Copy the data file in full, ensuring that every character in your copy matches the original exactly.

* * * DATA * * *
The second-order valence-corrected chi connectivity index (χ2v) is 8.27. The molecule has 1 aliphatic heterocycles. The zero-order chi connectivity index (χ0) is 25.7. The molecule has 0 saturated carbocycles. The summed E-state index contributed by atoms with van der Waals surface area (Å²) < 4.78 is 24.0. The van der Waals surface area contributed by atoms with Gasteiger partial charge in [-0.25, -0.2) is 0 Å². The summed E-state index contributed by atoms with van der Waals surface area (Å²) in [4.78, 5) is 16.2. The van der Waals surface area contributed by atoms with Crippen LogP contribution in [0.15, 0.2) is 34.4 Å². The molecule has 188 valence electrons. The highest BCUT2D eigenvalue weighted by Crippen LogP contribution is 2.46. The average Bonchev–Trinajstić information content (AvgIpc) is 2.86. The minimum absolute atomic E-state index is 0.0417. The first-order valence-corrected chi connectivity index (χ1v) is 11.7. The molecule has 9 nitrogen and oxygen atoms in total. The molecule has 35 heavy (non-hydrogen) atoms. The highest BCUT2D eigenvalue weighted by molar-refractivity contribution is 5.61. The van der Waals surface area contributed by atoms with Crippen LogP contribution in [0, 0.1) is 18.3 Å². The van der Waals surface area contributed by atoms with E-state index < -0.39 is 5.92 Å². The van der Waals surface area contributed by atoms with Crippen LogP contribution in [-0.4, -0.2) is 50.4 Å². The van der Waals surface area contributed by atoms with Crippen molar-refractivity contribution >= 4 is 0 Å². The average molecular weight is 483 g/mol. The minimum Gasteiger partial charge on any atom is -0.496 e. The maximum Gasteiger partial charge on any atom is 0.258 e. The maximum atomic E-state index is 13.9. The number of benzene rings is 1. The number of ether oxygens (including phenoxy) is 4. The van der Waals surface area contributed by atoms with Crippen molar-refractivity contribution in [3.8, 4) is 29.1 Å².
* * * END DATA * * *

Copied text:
The second-order valence-corrected chi connectivity index (χ2v) is 8.27. The molecule has 1 aliphatic heterocycles. The zero-order chi connectivity index (χ0) is 25.7. The molecule has 0 saturated carbocycles. The summed E-state index contributed by atoms with van der Waals surface area (Å²) < 4.78 is 24.0. The van der Waals surface area contributed by atoms with Gasteiger partial charge in [-0.25, -0.2) is 0 Å². The summed E-state index contributed by atoms with van der Waals surface area (Å²) in [4.78, 5) is 16.2. The van der Waals surface area contributed by atoms with Crippen LogP contribution in [0.15, 0.2) is 34.4 Å². The molecule has 188 valence electrons. The highest BCUT2D eigenvalue weighted by Crippen LogP contribution is 2.46. The average Bonchev–Trinajstić information content (AvgIpc) is 2.86. The minimum absolute atomic E-state index is 0.0417. The first-order valence-corrected chi connectivity index (χ1v) is 11.7. The molecule has 9 nitrogen and oxygen atoms in total. The molecule has 35 heavy (non-hydrogen) atoms. The highest BCUT2D eigenvalue weighted by molar-refractivity contribution is 5.61. The van der Waals surface area contributed by atoms with Crippen LogP contribution in [0, 0.1) is 18.3 Å². The van der Waals surface area contributed by atoms with E-state index < -0.39 is 5.92 Å². The van der Waals surface area contributed by atoms with Crippen LogP contribution in [-0.4, -0.2) is 50.4 Å². The van der Waals surface area contributed by atoms with Crippen molar-refractivity contribution >= 4 is 0 Å². The average molecular weight is 483 g/mol. The minimum Gasteiger partial charge on any atom is -0.496 e. The maximum Gasteiger partial charge on any atom is 0.258 e. The maximum atomic E-state index is 13.9. The number of benzene rings is 1. The number of ether oxygens (including phenoxy) is 4. The van der Waals surface area contributed by atoms with Crippen molar-refractivity contribution in [3.8, 4) is 29.1 Å².